Slow down in fast-paced electronic world

Dr. Victor Sierpina

Dr. Victor Sierpina

The ancient Chinese sage Lao Tsu espoused a philosophy of quietude, noninterference, being centered in the moment and understanding how things work.

As opposed to our contemporary go-go society, he observed that inactivity often could accomplish what busyness cannot, for example, how a muddy pool is best cleared by just letting it settle.

I got to thinking about the health-promoting attitudes of Lao Tsu after a couple of conversations at a friend’s 70th birthday party.

One gentleman, a marine biologist, shared his hobbies. One was growing bonsai trees and another breeding a unique line of blue colored gold fish favored by his wife.

Each of these required immense patience, gentle guidance and noninterference. In 2008, Hurricane Ike wiped out his 30- or 40-year-old bonsai trees along with his breeding tanks of carefully developed blue gold fish.

Still, he appeared remarkably serene and philosophical, a man content and at peace.

Another friend at the party was the CEO of a successful nonprofit. She shared how she often felt overwhelmed by an unending tide of more than 400 emails daily.

As a practitioner of transcendental meditation, she was still able to maintain a calm center in the midst of this maelstrom of activity.

Both of their stories are powerful symbols in our world. The bonsai master found peace in the midst of waiting patiently for years to see the fruits of his work.

The CEO was a bellwether of alarm that many of us can relate to. The incessant flow of email, blogs, tweets, news, texts and so on in multiple noisy media formats all clamor for our attention and action.

Lao Tsu championed the virtue of being in harmony with the world around us by doing less, not more.

Our contemporary society seems geared just opposite to this.

We see people of all ages, their faces buried in their phones, even while driving or as they walk past each other unaware.

In the gym, I get blank stares from friends who are plugged into their ear buds and don’t hear my greeting as their routine is accompanied by a flow of music and messages from their phones.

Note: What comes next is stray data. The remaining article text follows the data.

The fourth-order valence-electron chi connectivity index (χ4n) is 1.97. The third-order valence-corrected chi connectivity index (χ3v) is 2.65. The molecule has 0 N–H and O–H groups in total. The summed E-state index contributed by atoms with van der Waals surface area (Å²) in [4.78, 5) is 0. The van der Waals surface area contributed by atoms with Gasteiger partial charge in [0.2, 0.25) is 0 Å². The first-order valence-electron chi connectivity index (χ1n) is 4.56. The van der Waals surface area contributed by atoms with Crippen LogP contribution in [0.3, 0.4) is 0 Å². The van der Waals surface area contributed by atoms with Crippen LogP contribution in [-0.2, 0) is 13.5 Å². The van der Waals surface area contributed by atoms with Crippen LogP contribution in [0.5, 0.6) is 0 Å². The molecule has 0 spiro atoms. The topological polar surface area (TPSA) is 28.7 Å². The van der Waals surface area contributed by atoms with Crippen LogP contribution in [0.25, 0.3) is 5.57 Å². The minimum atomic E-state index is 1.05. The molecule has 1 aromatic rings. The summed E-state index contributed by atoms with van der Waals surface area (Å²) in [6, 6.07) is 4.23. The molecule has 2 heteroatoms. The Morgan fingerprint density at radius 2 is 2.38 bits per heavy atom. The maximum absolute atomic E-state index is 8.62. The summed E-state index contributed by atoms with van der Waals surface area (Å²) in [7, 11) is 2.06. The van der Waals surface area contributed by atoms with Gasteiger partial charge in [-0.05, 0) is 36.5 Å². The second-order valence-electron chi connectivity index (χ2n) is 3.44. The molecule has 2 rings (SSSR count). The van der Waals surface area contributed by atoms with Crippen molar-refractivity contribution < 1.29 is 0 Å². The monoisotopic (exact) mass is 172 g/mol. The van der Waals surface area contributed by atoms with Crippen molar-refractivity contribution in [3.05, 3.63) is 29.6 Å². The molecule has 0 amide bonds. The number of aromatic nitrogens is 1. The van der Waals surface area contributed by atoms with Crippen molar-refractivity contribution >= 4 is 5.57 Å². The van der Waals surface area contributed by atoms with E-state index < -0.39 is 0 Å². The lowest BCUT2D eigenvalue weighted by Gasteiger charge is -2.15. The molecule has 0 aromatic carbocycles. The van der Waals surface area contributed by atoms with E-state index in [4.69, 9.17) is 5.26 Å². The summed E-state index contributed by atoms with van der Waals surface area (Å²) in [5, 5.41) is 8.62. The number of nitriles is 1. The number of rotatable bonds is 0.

I sit down to check my inbox and end up deleting 80 to 90 percent of the content, and that is after the junk mail spam filter already has pulled out dozens of useless messages.

Is such constant activity healthy for us? Is Lao Tsu’s advice to remain still, to breathe deeply, to practice quietness and noninterference realistic in today’s world?

I would argue that his approach is more relevant than ever.

He used the example of a wheel, the spokes of which provide structure but the empty hub at the center which makes it useful.

The spokes are our activities, the empty hub our center of gravity making them useful.

Perhaps some of us crafted well-intentioned resolutions last week.

Maybe some attention to doing less rather than more in the year ahead might be a partial solution to stress, strain, hurry and worry of our often overbusy lives.

Here are some simple practices to consider adopting in the year ahead:

Notice the small things happening in the present moment by bringing your attention to them, the scent of the rain, an emerald green blade of grass, a flower.

Breathe deeply from time to time to center yourself in the present and create an island of relaxation.

Rest occasionally from constantly checking messages, texts, news and take time to reflect on those things, people, and activities you have always valued the most.

Enjoy the sunset, the seaside, the fresh breezes brushing your skin, the things that remind you that you are alive.

Quiet the mind through meditation, prayer and sitting.

Find contentment in who you are and what you already have rather than striving so hard to expand your accomplishments or possessions.

To close with some final words from Lao Tsu, “Practice non-action. Work without doing. See simplicity in the complicated. Achieve greatness in little things.”

Dr. Victor S. Sierpina is the WD and Laura Nell Nicholson Family Professor of Integrative Medicine and Professor of Family Medicine at UTMB.

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